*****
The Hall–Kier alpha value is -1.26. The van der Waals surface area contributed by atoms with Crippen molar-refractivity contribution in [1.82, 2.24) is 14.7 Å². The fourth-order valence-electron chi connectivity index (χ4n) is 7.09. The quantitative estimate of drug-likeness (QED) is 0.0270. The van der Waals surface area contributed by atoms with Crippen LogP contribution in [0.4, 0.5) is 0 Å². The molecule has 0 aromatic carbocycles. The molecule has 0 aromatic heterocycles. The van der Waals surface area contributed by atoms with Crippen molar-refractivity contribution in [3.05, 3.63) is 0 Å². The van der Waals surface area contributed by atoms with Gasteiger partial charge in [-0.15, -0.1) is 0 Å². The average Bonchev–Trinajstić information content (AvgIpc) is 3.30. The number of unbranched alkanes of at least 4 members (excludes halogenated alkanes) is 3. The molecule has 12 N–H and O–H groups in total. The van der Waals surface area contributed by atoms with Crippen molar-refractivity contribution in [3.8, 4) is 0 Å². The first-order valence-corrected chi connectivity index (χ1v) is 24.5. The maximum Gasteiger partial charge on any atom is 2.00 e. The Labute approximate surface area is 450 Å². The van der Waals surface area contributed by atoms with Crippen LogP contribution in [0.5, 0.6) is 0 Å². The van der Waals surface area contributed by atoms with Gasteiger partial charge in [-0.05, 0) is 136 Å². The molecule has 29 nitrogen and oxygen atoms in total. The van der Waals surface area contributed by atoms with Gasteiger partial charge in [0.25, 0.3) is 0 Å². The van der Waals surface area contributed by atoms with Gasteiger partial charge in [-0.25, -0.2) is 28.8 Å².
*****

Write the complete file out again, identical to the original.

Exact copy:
The Hall–Kier alpha value is -1.26. The van der Waals surface area contributed by atoms with Crippen molar-refractivity contribution in [1.82, 2.24) is 14.7 Å². The fourth-order valence-electron chi connectivity index (χ4n) is 7.09. The quantitative estimate of drug-likeness (QED) is 0.0270. The van der Waals surface area contributed by atoms with Crippen LogP contribution in [0.4, 0.5) is 0 Å². The molecule has 0 aromatic carbocycles. The molecule has 0 aromatic heterocycles. The van der Waals surface area contributed by atoms with Crippen molar-refractivity contribution in [3.05, 3.63) is 0 Å². The van der Waals surface area contributed by atoms with Gasteiger partial charge in [-0.15, -0.1) is 0 Å². The average Bonchev–Trinajstić information content (AvgIpc) is 3.30. The number of unbranched alkanes of at least 4 members (excludes halogenated alkanes) is 3. The molecule has 12 N–H and O–H groups in total. The van der Waals surface area contributed by atoms with Crippen molar-refractivity contribution in [3.8, 4) is 0 Å². The first-order valence-corrected chi connectivity index (χ1v) is 24.5. The maximum Gasteiger partial charge on any atom is 2.00 e. The Labute approximate surface area is 450 Å². The van der Waals surface area contributed by atoms with Crippen LogP contribution in [0.5, 0.6) is 0 Å². The van der Waals surface area contributed by atoms with Gasteiger partial charge in [-0.05, 0) is 136 Å². The molecule has 29 nitrogen and oxygen atoms in total. The van der Waals surface area contributed by atoms with Gasteiger partial charge in [0.25, 0.3) is 0 Å². The van der Waals surface area contributed by atoms with Gasteiger partial charge in [-0.25, -0.2) is 28.8 Å².